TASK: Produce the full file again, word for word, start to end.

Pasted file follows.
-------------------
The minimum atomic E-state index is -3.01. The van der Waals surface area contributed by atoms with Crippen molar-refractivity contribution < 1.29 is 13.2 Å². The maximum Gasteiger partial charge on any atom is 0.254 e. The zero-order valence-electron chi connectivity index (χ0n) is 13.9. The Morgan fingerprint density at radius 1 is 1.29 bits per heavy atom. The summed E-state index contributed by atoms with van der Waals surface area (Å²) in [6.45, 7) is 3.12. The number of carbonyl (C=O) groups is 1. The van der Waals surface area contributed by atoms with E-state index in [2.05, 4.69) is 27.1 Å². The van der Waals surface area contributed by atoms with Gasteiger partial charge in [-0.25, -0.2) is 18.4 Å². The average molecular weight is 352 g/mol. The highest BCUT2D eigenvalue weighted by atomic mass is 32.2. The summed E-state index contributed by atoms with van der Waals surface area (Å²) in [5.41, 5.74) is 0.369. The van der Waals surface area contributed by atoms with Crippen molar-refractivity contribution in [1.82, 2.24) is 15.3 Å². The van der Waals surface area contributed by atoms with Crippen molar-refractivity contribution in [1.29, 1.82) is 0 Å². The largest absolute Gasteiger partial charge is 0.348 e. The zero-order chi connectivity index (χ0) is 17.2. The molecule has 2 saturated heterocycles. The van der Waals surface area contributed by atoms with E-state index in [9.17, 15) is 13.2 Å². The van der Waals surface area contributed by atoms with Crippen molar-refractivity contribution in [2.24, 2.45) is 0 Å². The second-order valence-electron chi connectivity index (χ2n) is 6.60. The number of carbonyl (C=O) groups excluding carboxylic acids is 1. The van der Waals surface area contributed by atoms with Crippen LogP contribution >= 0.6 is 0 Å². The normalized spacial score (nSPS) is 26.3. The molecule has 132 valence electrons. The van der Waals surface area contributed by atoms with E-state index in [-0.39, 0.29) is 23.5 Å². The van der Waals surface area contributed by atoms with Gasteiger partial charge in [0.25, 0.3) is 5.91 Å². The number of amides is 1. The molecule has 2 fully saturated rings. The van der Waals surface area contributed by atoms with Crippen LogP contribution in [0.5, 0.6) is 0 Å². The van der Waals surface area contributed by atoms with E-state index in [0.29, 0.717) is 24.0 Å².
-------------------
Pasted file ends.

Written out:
The minimum atomic E-state index is -3.01. The van der Waals surface area contributed by atoms with Crippen molar-refractivity contribution < 1.29 is 13.2 Å². The maximum Gasteiger partial charge on any atom is 0.254 e. The zero-order valence-electron chi connectivity index (χ0n) is 13.9. The Morgan fingerprint density at radius 1 is 1.29 bits per heavy atom. The summed E-state index contributed by atoms with van der Waals surface area (Å²) in [6.45, 7) is 3.12. The number of carbonyl (C=O) groups is 1. The van der Waals surface area contributed by atoms with E-state index in [2.05, 4.69) is 27.1 Å². The van der Waals surface area contributed by atoms with Gasteiger partial charge in [-0.25, -0.2) is 18.4 Å². The average molecular weight is 352 g/mol. The highest BCUT2D eigenvalue weighted by atomic mass is 32.2. The summed E-state index contributed by atoms with van der Waals surface area (Å²) in [5.41, 5.74) is 0.369. The van der Waals surface area contributed by atoms with Crippen molar-refractivity contribution in [1.82, 2.24) is 15.3 Å². The van der Waals surface area contributed by atoms with Crippen molar-refractivity contribution in [1.29, 1.82) is 0 Å². The largest absolute Gasteiger partial charge is 0.348 e. The zero-order chi connectivity index (χ0) is 17.2. The molecule has 2 saturated heterocycles. The van der Waals surface area contributed by atoms with E-state index in [9.17, 15) is 13.2 Å². The van der Waals surface area contributed by atoms with Crippen molar-refractivity contribution in [2.24, 2.45) is 0 Å². The second-order valence-electron chi connectivity index (χ2n) is 6.60. The number of carbonyl (C=O) groups excluding carboxylic acids is 1. The van der Waals surface area contributed by atoms with Crippen LogP contribution >= 0.6 is 0 Å². The normalized spacial score (nSPS) is 26.3. The molecule has 132 valence electrons. The van der Waals surface area contributed by atoms with E-state index in [-0.39, 0.29) is 23.5 Å². The van der Waals surface area contributed by atoms with Gasteiger partial charge in [0.25, 0.3) is 5.91 Å². The number of amides is 1. The molecule has 2 fully saturated rings. The van der Waals surface area contributed by atoms with Crippen LogP contribution in [0.5, 0.6) is 0 Å². The van der Waals surface area contributed by atoms with E-state index in [0.29, 0.717) is 24.0 Å².